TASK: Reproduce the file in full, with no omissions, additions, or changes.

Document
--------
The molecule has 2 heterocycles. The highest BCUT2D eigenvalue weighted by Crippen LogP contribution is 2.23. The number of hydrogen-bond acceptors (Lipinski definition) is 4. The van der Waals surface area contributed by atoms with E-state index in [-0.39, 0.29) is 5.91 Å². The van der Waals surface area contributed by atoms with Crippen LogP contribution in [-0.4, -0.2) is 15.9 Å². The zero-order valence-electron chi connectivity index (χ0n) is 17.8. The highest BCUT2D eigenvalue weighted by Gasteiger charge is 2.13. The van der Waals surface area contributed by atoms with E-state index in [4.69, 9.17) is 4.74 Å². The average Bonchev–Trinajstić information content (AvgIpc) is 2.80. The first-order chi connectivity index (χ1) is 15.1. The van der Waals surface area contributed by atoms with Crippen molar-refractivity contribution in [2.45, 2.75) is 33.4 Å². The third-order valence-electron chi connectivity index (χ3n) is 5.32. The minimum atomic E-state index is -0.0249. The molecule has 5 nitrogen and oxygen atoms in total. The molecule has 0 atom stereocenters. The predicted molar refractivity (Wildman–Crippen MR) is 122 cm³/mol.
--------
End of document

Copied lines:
The molecule has 2 heterocycles. The highest BCUT2D eigenvalue weighted by Crippen LogP contribution is 2.23. The number of hydrogen-bond acceptors (Lipinski definition) is 4. The van der Waals surface area contributed by atoms with E-state index in [-0.39, 0.29) is 5.91 Å². The van der Waals surface area contributed by atoms with Crippen LogP contribution in [-0.4, -0.2) is 15.9 Å². The zero-order valence-electron chi connectivity index (χ0n) is 17.8. The highest BCUT2D eigenvalue weighted by Gasteiger charge is 2.13. The van der Waals surface area contributed by atoms with E-state index in [4.69, 9.17) is 4.74 Å². The average Bonchev–Trinajstić information content (AvgIpc) is 2.80. The first-order chi connectivity index (χ1) is 15.1. The van der Waals surface area contributed by atoms with Crippen molar-refractivity contribution in [2.45, 2.75) is 33.4 Å². The third-order valence-electron chi connectivity index (χ3n) is 5.32. The minimum atomic E-state index is -0.0249. The molecule has 5 nitrogen and oxygen atoms in total. The molecule has 0 atom stereocenters. The predicted molar refractivity (Wildman–Crippen MR) is 122 cm³/mol.